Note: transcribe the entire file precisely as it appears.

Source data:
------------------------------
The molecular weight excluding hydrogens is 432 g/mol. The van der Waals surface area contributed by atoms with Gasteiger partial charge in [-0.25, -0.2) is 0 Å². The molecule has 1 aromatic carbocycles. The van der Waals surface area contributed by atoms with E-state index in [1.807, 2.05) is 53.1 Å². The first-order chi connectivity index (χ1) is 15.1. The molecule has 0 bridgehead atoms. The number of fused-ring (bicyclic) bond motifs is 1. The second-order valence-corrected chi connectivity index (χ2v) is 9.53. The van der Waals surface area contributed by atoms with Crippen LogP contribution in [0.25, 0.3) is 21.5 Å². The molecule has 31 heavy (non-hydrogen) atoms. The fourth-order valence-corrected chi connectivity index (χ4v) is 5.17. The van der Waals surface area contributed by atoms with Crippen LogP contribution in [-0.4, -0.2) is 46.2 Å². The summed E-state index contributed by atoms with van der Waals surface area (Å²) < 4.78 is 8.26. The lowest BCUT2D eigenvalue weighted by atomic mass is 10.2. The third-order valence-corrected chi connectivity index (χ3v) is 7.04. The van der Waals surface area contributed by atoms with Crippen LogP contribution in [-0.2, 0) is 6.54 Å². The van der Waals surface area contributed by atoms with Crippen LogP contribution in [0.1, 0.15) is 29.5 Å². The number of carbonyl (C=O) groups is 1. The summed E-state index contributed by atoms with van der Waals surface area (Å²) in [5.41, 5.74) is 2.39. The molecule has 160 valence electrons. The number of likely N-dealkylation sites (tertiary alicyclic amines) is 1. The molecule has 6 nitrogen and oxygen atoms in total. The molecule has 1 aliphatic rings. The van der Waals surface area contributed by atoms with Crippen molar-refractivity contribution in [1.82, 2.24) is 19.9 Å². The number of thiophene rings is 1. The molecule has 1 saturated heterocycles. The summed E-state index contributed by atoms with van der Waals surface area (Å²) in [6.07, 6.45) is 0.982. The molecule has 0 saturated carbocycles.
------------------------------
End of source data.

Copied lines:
The molecular weight excluding hydrogens is 432 g/mol. The van der Waals surface area contributed by atoms with Gasteiger partial charge in [-0.25, -0.2) is 0 Å². The molecule has 1 aromatic carbocycles. The van der Waals surface area contributed by atoms with E-state index in [1.807, 2.05) is 53.1 Å². The first-order chi connectivity index (χ1) is 15.1. The molecule has 0 bridgehead atoms. The number of fused-ring (bicyclic) bond motifs is 1. The second-order valence-corrected chi connectivity index (χ2v) is 9.53. The van der Waals surface area contributed by atoms with Crippen LogP contribution in [0.25, 0.3) is 21.5 Å². The molecule has 31 heavy (non-hydrogen) atoms. The fourth-order valence-corrected chi connectivity index (χ4v) is 5.17. The van der Waals surface area contributed by atoms with Crippen LogP contribution in [-0.4, -0.2) is 46.2 Å². The summed E-state index contributed by atoms with van der Waals surface area (Å²) < 4.78 is 8.26. The lowest BCUT2D eigenvalue weighted by atomic mass is 10.2. The third-order valence-corrected chi connectivity index (χ3v) is 7.04. The van der Waals surface area contributed by atoms with Crippen LogP contribution in [-0.2, 0) is 6.54 Å². The van der Waals surface area contributed by atoms with Crippen LogP contribution in [0.1, 0.15) is 29.5 Å². The number of carbonyl (C=O) groups is 1. The summed E-state index contributed by atoms with van der Waals surface area (Å²) in [5.41, 5.74) is 2.39. The molecule has 160 valence electrons. The number of likely N-dealkylation sites (tertiary alicyclic amines) is 1. The molecule has 6 nitrogen and oxygen atoms in total. The molecule has 1 aliphatic rings. The van der Waals surface area contributed by atoms with Crippen molar-refractivity contribution in [1.82, 2.24) is 19.9 Å². The number of thiophene rings is 1. The molecule has 1 saturated heterocycles. The summed E-state index contributed by atoms with van der Waals surface area (Å²) in [6.07, 6.45) is 0.982. The molecule has 0 saturated carbocycles.